A powerful cyclone is hitting the coastlines of Bangladesh and Myanmar after intensifying into the equivalent of a category-five storm.
Cyclone Mocha is bringing heavy rain and winds of up to 195kph (120mph), which could see dangerous flooding on land around the Bay of Bengal.
Storm surges of up to four metres could swamp villages in low lying areas
There are fears it may hit the world’s largest refugee camp, Cox’s Bazar, where nearly one million people live.
Forecasters warned Cyclone Mocha could be the most powerful storm seen in Bangladesh in nearly two decades.
Around 500,000 people have been evacuated to safer areas.
Many shelters set up in schools and monasteries in Cox’s Bazar are now reportedly full and overcrowded. Police in the area spent much of Saturday warning people to take cover and avoid the beach area. The government also issued an official landslide warning linked to a the predicted very rainfall forecast for Sunday,
The Bangladeshi meteorological department office said the maximum sustained wind speed within around 75km (45 miles) of the centre of the cyclone was around 195 kilometres (120 miles) per hour with gusts and squalls of 215 kilometres per hour.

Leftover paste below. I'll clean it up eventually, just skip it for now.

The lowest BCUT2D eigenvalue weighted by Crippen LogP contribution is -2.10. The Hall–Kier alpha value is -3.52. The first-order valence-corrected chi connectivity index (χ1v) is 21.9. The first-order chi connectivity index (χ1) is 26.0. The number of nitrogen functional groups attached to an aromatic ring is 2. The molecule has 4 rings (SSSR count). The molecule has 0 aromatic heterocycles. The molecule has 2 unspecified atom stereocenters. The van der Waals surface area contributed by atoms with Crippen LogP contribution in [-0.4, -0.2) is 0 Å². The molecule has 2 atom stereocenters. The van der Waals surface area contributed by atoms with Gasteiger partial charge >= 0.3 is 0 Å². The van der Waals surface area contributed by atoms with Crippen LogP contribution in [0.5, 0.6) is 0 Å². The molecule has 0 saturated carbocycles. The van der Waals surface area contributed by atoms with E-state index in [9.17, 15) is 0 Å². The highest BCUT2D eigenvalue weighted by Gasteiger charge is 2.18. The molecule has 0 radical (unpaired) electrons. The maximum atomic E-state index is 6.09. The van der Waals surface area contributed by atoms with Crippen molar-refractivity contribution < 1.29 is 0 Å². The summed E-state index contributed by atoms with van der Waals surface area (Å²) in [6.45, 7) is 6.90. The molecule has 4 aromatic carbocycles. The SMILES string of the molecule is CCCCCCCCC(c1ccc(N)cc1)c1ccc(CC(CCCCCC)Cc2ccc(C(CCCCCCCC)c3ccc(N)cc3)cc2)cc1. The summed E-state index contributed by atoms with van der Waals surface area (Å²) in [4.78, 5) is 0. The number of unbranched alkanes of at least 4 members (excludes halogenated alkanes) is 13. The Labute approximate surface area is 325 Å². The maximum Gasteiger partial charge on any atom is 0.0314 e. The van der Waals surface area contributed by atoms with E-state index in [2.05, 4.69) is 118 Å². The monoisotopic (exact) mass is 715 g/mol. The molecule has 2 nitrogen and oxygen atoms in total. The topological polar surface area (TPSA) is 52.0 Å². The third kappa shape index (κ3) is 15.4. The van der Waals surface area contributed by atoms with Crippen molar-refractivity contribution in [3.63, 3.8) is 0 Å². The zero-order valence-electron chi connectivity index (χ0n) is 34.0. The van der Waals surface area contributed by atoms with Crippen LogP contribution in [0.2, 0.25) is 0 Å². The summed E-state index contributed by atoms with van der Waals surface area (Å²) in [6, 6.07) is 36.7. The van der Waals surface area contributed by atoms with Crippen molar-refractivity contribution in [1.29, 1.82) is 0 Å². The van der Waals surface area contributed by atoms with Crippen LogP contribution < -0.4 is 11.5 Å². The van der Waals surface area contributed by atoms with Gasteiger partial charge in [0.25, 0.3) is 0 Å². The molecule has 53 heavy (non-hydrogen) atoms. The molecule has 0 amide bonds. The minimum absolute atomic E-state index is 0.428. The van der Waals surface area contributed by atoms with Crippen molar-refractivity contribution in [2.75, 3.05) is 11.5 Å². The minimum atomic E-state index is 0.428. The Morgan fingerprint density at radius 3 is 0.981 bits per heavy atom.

A telecom tower in the city of Sittwe, in Myanmar, was knocked down by the high winds as the cyclone approached. Videos shared on social media also showed roofs being blown off houses and billboards flying off buildings in Yangon amid teeming rain. In Bangladesh too, gale force winds started to blow, accompanied by heavy rains.
Dr MM Malik, a meteorologist at the government storm warning centre in Dhaka, told the BBC that the cyclone has not yet hit the coastline and is expected to do so at 15:00 (09:00 GMT). He said its diameter is 520km, which means it will take some time to cross.
In preparation nearby airports were shut, fishermen ordered to suspend their work and 1,500 shelters were set up as people from vulnerable areas were moved to safer spots.
Cyclone Mocha was predicted to bring a deluge of rain, which can trigger landslides – a serious danger for those who reside in hillside camps, where landslips are a regular phenomenon.
Particular concerns have been expressed for the many Rohingya refugees living in makeshift homes in the the camps of Cox’s Bazaar and people on the western coast of Myanmar.
“For a cyclone to hit an area where there is already such deep humanitarian need is a nightmare scenario, impacting hundreds of thousands of vulnerable people whose coping capacity has been severely eroded by successive crises,” UN Humanitarian Coordinator A.I. Ramanathan Balakrishnan said.